Guaranteed paid time off work for personal illness is an essential component of job quality and economic security for workers. Still, many people of color and low-income people in the United States have no protections against lost wages or employment termination due to illness. Paid sick leave policies allow workers to earn a minimum number of paid and protected hours off work each year that can be used for sick time purposes, which may include illness and medical care for the worker or for the worker's family members.
There is broad public support for policy action to guarantee paid sick leave for all workers: according to polling by the National Partnership for Women and Families, 75 percent of Americans favor such a law, with strong support across all demographic and political affiliations. More than 34 million private-sector workers do not have access to a single paid sick day, including 38 percent of Black workers and 54 percent of Latinx workers.
Low-wage workers who cannot afford to lose a day's wages due to illness are less likely to seek medical care (for themselves and their families) than workers who have paid sick leave and are 1.5 times more likely to go to work with contagious illnesses. This means that lack of paid sick leave is a problem for individual workers and a public health threat.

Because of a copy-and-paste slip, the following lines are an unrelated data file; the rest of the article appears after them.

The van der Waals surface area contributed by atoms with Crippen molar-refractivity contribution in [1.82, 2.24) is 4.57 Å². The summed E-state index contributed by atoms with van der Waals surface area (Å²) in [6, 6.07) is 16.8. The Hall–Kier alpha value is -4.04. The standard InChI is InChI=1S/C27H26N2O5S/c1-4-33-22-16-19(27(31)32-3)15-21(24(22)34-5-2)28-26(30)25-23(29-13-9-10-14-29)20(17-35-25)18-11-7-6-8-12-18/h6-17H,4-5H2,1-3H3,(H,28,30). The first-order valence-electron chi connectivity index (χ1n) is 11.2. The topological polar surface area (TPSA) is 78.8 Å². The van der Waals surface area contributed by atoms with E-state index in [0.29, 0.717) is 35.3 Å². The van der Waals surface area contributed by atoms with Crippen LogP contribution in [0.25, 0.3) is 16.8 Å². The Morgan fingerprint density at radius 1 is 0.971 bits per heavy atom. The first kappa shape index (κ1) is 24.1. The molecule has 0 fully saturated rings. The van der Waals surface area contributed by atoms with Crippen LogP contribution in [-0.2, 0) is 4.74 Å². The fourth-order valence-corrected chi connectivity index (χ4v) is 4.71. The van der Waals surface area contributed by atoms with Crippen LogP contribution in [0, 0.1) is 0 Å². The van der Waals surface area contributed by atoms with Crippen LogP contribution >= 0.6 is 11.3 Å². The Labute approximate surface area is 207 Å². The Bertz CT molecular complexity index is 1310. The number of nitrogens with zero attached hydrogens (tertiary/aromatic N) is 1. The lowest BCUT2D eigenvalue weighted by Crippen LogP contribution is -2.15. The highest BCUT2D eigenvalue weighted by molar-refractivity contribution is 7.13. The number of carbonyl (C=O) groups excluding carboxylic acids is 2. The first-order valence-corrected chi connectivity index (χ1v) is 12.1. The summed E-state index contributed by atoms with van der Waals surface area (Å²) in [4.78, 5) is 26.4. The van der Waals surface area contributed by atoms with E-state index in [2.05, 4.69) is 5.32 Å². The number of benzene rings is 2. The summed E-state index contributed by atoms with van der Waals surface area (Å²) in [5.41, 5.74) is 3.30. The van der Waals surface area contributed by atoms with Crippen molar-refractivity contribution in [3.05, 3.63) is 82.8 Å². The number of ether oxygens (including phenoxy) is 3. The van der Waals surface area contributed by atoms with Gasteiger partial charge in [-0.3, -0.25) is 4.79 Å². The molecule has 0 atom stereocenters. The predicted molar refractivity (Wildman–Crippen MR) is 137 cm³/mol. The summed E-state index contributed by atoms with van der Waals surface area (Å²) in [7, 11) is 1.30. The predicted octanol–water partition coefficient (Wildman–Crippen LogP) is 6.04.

In addition to improving job quality and stability for workers, guaranteed paid sick leave could also benefit employers and the economy as a whole, reducing employee turnover and increasing productivity, decreasing the spread of illnesses like influenza, and lowering health care costs. But the federal government has yet to address this critical issue, so city and state governments have taken the lead in advancing this fundamental right for workers.
In addition to the PolicyLink resources listed on the right, see CEPR, National Partnership for Women and Families, and paidsickdays.org for more resources on paid sick leave.